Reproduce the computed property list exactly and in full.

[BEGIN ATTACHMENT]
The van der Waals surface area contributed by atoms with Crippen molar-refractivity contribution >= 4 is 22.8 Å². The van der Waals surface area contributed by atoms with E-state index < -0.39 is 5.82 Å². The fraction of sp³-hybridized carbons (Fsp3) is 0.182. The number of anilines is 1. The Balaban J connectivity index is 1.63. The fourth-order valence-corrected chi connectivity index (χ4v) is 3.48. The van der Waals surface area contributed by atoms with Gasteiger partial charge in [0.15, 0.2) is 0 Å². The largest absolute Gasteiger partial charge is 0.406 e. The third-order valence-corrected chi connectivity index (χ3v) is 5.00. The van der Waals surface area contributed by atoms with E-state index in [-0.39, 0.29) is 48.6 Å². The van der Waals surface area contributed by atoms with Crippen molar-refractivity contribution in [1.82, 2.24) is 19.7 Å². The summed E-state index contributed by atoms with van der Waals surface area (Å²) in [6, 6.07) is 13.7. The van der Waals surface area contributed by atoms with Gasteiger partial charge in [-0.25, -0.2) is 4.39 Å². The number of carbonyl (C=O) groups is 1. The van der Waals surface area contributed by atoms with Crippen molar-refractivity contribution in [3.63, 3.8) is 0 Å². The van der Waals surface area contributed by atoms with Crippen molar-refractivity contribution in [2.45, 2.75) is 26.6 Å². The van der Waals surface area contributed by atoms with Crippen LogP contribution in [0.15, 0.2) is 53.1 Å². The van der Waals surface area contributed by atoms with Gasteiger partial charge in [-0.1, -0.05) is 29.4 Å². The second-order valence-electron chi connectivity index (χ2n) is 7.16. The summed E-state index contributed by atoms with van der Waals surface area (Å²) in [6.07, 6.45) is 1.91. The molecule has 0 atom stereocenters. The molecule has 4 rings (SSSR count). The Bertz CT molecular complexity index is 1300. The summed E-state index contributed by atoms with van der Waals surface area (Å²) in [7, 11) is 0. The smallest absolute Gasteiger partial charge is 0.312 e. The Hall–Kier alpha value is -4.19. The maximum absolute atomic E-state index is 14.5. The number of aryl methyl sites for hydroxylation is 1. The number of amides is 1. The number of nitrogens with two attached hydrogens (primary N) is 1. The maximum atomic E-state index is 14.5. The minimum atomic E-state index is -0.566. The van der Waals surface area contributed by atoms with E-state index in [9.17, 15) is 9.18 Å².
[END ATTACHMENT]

The van der Waals surface area contributed by atoms with Crippen molar-refractivity contribution >= 4 is 22.8 Å². The van der Waals surface area contributed by atoms with E-state index < -0.39 is 5.82 Å². The fraction of sp³-hybridized carbons (Fsp3) is 0.182. The number of anilines is 1. The Balaban J connectivity index is 1.63. The fourth-order valence-corrected chi connectivity index (χ4v) is 3.48. The van der Waals surface area contributed by atoms with Gasteiger partial charge in [0.15, 0.2) is 0 Å². The largest absolute Gasteiger partial charge is 0.406 e. The third-order valence-corrected chi connectivity index (χ3v) is 5.00. The van der Waals surface area contributed by atoms with E-state index in [-0.39, 0.29) is 48.6 Å². The van der Waals surface area contributed by atoms with Crippen molar-refractivity contribution in [1.82, 2.24) is 19.7 Å². The summed E-state index contributed by atoms with van der Waals surface area (Å²) in [6, 6.07) is 13.7. The van der Waals surface area contributed by atoms with Gasteiger partial charge in [-0.25, -0.2) is 4.39 Å². The number of carbonyl (C=O) groups is 1. The van der Waals surface area contributed by atoms with Crippen molar-refractivity contribution in [3.63, 3.8) is 0 Å². The van der Waals surface area contributed by atoms with Crippen molar-refractivity contribution in [2.45, 2.75) is 26.6 Å². The van der Waals surface area contributed by atoms with Crippen LogP contribution in [0.15, 0.2) is 53.1 Å². The van der Waals surface area contributed by atoms with Gasteiger partial charge in [-0.1, -0.05) is 29.4 Å². The second-order valence-electron chi connectivity index (χ2n) is 7.16. The summed E-state index contributed by atoms with van der Waals surface area (Å²) in [6.07, 6.45) is 1.91. The molecule has 0 atom stereocenters. The molecule has 4 rings (SSSR count). The Bertz CT molecular complexity index is 1300. The summed E-state index contributed by atoms with van der Waals surface area (Å²) in [7, 11) is 0. The smallest absolute Gasteiger partial charge is 0.312 e. The Hall–Kier alpha value is -4.19. The maximum absolute atomic E-state index is 14.5. The number of aryl methyl sites for hydroxylation is 1. The number of amides is 1. The number of nitrogens with two attached hydrogens (primary N) is 1. The maximum atomic E-state index is 14.5. The minimum atomic E-state index is -0.566. The van der Waals surface area contributed by atoms with E-state index in [9.17, 15) is 9.18 Å².